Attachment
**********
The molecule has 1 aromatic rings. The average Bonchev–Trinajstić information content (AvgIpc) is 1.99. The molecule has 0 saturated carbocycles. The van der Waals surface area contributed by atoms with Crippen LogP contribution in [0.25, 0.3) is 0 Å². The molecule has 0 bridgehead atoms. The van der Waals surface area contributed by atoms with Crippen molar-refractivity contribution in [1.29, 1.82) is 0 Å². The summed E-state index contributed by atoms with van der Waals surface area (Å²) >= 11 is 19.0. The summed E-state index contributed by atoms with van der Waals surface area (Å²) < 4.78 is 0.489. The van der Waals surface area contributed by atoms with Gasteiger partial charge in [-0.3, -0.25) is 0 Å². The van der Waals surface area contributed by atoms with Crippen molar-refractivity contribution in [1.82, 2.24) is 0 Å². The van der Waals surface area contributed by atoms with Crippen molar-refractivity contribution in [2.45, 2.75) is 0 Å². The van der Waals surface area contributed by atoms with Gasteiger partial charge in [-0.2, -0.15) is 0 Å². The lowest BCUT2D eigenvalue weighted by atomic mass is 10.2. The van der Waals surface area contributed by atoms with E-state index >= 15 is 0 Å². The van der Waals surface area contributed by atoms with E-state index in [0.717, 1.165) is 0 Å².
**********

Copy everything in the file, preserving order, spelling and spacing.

The molecule has 1 aromatic rings. The average Bonchev–Trinajstić information content (AvgIpc) is 1.99. The molecule has 0 saturated carbocycles. The van der Waals surface area contributed by atoms with Crippen LogP contribution in [0.25, 0.3) is 0 Å². The molecule has 0 bridgehead atoms. The van der Waals surface area contributed by atoms with Crippen molar-refractivity contribution in [1.29, 1.82) is 0 Å². The summed E-state index contributed by atoms with van der Waals surface area (Å²) >= 11 is 19.0. The summed E-state index contributed by atoms with van der Waals surface area (Å²) < 4.78 is 0.489. The van der Waals surface area contributed by atoms with Gasteiger partial charge in [-0.3, -0.25) is 0 Å². The van der Waals surface area contributed by atoms with Crippen molar-refractivity contribution in [1.82, 2.24) is 0 Å². The van der Waals surface area contributed by atoms with Crippen molar-refractivity contribution in [2.45, 2.75) is 0 Å². The van der Waals surface area contributed by atoms with Gasteiger partial charge in [-0.2, -0.15) is 0 Å². The lowest BCUT2D eigenvalue weighted by atomic mass is 10.2. The van der Waals surface area contributed by atoms with E-state index >= 15 is 0 Å². The van der Waals surface area contributed by atoms with E-state index in [0.717, 1.165) is 0 Å².